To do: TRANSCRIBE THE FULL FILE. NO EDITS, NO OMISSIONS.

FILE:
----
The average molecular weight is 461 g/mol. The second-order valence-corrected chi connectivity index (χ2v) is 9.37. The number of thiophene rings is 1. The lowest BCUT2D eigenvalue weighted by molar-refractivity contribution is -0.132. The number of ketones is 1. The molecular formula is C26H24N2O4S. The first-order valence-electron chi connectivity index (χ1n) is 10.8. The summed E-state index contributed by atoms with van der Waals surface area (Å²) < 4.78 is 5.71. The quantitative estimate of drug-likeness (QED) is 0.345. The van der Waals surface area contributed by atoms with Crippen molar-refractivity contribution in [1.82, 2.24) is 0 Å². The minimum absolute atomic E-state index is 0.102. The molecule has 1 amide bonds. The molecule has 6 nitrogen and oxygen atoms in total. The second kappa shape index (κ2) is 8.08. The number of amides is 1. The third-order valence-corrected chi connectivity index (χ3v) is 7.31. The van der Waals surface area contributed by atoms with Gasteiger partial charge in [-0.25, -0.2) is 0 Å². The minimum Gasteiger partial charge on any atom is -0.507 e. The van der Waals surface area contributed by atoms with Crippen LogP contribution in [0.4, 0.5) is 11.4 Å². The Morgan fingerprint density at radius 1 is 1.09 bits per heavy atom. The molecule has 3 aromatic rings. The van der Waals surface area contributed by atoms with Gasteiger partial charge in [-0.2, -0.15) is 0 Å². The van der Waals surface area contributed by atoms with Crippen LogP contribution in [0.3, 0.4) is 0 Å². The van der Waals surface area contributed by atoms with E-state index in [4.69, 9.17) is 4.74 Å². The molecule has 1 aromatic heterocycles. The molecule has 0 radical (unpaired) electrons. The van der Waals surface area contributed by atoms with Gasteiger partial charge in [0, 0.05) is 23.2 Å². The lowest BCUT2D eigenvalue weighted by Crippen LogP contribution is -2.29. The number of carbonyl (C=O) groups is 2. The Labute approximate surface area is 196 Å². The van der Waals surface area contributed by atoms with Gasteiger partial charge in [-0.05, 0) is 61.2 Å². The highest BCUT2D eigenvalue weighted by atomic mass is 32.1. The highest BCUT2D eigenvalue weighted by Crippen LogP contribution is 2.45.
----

The average molecular weight is 461 g/mol. The second-order valence-corrected chi connectivity index (χ2v) is 9.37. The number of thiophene rings is 1. The lowest BCUT2D eigenvalue weighted by molar-refractivity contribution is -0.132. The number of ketones is 1. The molecular formula is C26H24N2O4S. The first-order valence-electron chi connectivity index (χ1n) is 10.8. The summed E-state index contributed by atoms with van der Waals surface area (Å²) < 4.78 is 5.71. The quantitative estimate of drug-likeness (QED) is 0.345. The van der Waals surface area contributed by atoms with Crippen molar-refractivity contribution in [1.82, 2.24) is 0 Å². The minimum absolute atomic E-state index is 0.102. The molecule has 1 amide bonds. The molecule has 6 nitrogen and oxygen atoms in total. The second kappa shape index (κ2) is 8.08. The number of amides is 1. The third-order valence-corrected chi connectivity index (χ3v) is 7.31. The van der Waals surface area contributed by atoms with Gasteiger partial charge in [-0.25, -0.2) is 0 Å². The minimum Gasteiger partial charge on any atom is -0.507 e. The van der Waals surface area contributed by atoms with Crippen LogP contribution in [0.4, 0.5) is 11.4 Å². The Morgan fingerprint density at radius 1 is 1.09 bits per heavy atom. The molecule has 3 aromatic rings. The van der Waals surface area contributed by atoms with Gasteiger partial charge in [-0.2, -0.15) is 0 Å². The van der Waals surface area contributed by atoms with Crippen LogP contribution in [0.3, 0.4) is 0 Å². The van der Waals surface area contributed by atoms with E-state index in [4.69, 9.17) is 4.74 Å². The molecule has 1 aromatic heterocycles. The molecule has 0 radical (unpaired) electrons. The van der Waals surface area contributed by atoms with Gasteiger partial charge in [0, 0.05) is 23.2 Å². The lowest BCUT2D eigenvalue weighted by Crippen LogP contribution is -2.29. The number of carbonyl (C=O) groups is 2. The Labute approximate surface area is 196 Å². The van der Waals surface area contributed by atoms with Gasteiger partial charge in [-0.05, 0) is 61.2 Å². The highest BCUT2D eigenvalue weighted by atomic mass is 32.1. The highest BCUT2D eigenvalue weighted by Crippen LogP contribution is 2.45.